If You Give a Girl a Knife


Posted by peskypippi | Posted in Adolescence, Childrearing, Children's Books, Confidence, Cooking, Daughters, Encouragement, Food, Girls, Mothering, Mothers and Daughters, Teenager | Posted on 13-05-2016

Tags: , , , , , , , , , ,

When my daughter was three, we gave her a mini kitchen with pots and pans and bins of plastic food. Pies! Peas! Corn! Sushi! Cupcakes! Fried Chicken!

She loved everything about food preparation and serving. She would “roast” a fake chicken, “bake” pies, and “chop” floppy carrots. For years, she would prep and serve us at her cafe. When she was older, she would write menus for us to order from. And she would expect payment.

Now at 13, her time spent in the kitchen has lessened and her cooking is infrequent. However, if you give that girl a knife, she’ll make a fruit plate in minutes. She chops vegetables like a Kitchen Knife Ninja.

On the sidelines at a recent soccer game, I was talking to some mothers about daughters and their lack of interest in cooking. I told my “knife story” about how my daughter is a pro with a knife.

One of the Moms looked at me like I was insane. You give her knives?? That’s scary!

Um. Pioneer women sliced open buffalo with knives.

It’s not like I handed my daughter a knife and ordered Chop Now! It began with safety skills. Duh. Don’t slice toward your hand. Watch those fingers.

Kitchen skills are about teaching confidence, self sufficiency, survival. Kitchen skills are life skills.

I mean, what would she do if she encountered pineapple?

A photo posted by PeskyPippi (@peskypippi) on

A photo posted by PeskyPippi (@peskypippi) on

The Girl Who Danced


Posted by peskypippi | Posted in Advice, Attitude, Life Lessons | Posted on 26-08-2014

Tags: , ,

A New Orleans-style jazz band at the fair had the crowd mesmerized.

Especially a six-year-old girl, wearing a red-and-white-polka-dot dress. And matching ribbons in her pony tails. She was dancing and laughing and twirling, in the middle of the crowd.

Along with her ribbons, she wore darkened glasses and had a cane. She was blind.

But she didn’t let that bother her.

Seeing her dance with such joy, made me see the fair with even more vibrancy that evening.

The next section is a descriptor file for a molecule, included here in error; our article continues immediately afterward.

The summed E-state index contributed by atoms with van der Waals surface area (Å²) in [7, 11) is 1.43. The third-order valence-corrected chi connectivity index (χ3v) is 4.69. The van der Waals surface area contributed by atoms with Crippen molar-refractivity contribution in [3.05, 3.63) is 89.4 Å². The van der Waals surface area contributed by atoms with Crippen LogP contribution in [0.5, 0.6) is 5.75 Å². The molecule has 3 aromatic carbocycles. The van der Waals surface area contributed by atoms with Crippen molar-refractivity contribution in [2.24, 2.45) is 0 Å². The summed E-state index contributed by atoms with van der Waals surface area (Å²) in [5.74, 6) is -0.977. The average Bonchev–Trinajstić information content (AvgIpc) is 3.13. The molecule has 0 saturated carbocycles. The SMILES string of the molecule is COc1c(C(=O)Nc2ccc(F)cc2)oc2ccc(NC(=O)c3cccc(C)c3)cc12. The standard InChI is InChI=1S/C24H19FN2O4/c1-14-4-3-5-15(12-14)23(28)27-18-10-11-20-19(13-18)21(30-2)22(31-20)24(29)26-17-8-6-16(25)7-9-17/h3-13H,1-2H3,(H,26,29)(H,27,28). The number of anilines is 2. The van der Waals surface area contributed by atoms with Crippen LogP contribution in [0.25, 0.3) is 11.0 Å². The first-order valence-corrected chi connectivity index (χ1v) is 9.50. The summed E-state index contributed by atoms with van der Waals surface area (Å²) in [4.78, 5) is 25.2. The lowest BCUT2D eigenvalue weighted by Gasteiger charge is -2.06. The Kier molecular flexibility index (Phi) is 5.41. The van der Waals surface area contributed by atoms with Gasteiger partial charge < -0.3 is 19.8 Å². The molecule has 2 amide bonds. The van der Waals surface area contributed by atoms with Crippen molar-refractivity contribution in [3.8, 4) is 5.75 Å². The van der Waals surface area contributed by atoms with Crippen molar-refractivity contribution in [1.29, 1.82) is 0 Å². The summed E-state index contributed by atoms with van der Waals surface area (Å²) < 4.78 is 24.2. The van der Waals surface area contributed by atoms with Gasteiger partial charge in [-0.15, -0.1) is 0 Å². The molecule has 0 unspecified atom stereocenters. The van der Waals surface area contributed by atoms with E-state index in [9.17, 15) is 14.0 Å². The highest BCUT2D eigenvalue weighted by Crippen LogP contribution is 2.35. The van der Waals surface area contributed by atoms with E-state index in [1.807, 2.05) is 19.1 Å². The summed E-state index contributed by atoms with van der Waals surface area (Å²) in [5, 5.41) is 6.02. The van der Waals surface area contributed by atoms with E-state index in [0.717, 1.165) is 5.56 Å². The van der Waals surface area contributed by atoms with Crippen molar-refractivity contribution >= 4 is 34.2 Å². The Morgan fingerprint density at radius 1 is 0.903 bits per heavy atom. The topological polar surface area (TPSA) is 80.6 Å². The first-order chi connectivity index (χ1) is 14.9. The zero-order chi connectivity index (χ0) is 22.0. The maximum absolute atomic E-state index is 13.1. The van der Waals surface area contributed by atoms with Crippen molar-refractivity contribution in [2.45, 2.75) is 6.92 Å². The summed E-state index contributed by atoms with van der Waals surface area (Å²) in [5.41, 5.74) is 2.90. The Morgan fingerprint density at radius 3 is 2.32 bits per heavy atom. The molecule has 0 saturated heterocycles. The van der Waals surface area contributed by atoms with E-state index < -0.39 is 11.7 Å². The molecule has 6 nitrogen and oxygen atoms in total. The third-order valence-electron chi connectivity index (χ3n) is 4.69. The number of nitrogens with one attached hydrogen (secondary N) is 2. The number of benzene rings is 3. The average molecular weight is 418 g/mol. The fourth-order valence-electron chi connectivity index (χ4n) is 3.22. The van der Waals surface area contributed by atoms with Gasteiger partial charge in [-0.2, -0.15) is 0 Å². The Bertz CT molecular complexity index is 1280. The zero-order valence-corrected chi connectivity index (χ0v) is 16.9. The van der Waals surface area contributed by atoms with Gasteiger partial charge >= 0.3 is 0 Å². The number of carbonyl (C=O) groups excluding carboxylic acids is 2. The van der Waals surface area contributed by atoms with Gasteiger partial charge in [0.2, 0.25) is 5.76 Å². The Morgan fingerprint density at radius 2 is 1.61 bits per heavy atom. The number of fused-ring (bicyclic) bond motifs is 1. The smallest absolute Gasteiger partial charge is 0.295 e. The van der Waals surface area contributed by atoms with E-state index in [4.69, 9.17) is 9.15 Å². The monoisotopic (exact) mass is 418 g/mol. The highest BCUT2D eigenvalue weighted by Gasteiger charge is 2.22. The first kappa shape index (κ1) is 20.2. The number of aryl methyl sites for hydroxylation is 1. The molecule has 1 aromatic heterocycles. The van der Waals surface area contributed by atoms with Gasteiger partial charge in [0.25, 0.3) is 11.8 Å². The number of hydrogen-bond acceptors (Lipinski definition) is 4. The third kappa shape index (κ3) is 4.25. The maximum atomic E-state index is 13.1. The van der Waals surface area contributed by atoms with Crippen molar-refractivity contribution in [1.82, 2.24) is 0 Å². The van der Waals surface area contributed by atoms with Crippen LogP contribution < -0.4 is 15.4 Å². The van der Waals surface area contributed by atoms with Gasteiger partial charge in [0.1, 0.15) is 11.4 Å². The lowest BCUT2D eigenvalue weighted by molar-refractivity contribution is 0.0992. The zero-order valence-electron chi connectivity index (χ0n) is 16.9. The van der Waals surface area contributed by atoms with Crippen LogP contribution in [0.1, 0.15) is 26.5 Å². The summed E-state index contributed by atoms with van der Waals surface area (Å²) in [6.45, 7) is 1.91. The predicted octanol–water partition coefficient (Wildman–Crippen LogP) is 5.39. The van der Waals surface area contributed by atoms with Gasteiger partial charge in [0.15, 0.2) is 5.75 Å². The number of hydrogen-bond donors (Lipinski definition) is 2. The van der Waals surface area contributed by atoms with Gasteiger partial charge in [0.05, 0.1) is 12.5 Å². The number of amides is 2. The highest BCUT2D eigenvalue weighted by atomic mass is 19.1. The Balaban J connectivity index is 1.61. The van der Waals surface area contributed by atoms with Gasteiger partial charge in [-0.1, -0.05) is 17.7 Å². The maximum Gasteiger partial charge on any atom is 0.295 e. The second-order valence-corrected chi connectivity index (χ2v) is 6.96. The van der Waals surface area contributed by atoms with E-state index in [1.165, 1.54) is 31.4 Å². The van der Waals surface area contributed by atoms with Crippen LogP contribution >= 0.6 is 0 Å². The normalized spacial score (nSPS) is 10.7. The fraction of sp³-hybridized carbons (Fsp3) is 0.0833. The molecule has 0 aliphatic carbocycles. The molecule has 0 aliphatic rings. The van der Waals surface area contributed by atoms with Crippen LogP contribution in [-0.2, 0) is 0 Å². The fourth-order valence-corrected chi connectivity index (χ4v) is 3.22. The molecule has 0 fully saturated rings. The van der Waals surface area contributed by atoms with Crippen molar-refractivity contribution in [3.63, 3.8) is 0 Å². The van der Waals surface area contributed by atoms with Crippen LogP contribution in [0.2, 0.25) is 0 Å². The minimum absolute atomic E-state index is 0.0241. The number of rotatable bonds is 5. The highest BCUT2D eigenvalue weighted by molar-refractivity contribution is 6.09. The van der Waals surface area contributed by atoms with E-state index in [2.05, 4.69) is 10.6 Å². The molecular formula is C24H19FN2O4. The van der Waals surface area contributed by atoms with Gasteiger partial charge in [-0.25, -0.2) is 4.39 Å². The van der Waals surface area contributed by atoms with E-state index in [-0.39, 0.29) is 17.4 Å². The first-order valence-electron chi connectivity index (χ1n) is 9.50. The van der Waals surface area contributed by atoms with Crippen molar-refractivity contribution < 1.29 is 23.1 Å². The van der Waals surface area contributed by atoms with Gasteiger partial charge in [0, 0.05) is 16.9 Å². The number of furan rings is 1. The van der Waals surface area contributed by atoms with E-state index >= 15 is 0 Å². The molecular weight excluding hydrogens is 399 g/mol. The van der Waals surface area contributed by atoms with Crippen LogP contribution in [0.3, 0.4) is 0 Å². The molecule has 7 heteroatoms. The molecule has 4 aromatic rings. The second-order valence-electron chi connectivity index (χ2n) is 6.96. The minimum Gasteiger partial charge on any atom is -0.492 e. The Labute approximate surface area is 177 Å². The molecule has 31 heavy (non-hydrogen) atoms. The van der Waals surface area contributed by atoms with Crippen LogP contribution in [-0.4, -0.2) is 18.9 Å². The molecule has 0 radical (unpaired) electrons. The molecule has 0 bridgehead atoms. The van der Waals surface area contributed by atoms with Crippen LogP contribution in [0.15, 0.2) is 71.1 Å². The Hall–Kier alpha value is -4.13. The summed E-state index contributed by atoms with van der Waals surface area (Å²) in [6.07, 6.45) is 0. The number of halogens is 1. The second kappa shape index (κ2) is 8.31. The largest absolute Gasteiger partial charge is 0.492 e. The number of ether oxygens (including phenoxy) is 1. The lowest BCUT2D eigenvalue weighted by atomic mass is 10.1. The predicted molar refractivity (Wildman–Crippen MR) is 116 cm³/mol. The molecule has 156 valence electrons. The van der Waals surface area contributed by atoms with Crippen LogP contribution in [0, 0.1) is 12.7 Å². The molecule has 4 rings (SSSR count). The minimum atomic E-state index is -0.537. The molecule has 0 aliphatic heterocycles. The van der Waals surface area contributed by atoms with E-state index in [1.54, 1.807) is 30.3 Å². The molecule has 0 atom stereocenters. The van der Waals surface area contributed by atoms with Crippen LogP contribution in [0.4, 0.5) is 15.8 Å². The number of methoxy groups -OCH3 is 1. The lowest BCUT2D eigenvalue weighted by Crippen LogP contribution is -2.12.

The chocolate-brown eyes of the goat. The rainbow quilt. The glowing wheel.

I’ll always remember the girl at the fair, who danced and laughed and twirled. The girl who taught me so much.

A post shared by PeskyPippi (@peskypippi) on

A post shared by PeskyPippi (@peskypippi) on

What a quilt!

A post shared by PeskyPippi (@peskypippi) on

My Teen Has Taught Me a Thing or Two Hundred


Posted by peskypippi | Posted in Adolescence, Advice, Boys, Confidence, Connections, Encouragement, Exercise, Life, Life Lessons, Love, Memories, Metaphor, Mothering, Mothers and Sons, Parenting, Teaching, Teenager, Teenagers | Posted on 17-04-2014

Tags: , , , , , ,

My nearly-fifteen-year-old son is awesome. And an inspiration to me. Since starting high school, he has learned a lot. And he has taught me a lot:

  1. Push yourself.
  2. Take chances.
  3. Try new things.
  4. Don’t stress.
  5. Be responsible.
  6. Make time for fun.
  7. Prioritize your health.
  8. It’s OK to be quiet.

Case in point. Earlier this year, he and I set off on an adventure: A four-mile hike. Make time for fun. Try new things.

It was a cool winter day–no rain for once. I like to hike light. No fanny packs (embarrassing!) or backpack. Just a water bottle, gum, and my phone. The essentials. My son, on the other hand, hiked heavy. Literally. Laden with a backpack full of weights–50 lbs. of metal weight plates–because football season had ended and he’s always cross training. Prioritize your health.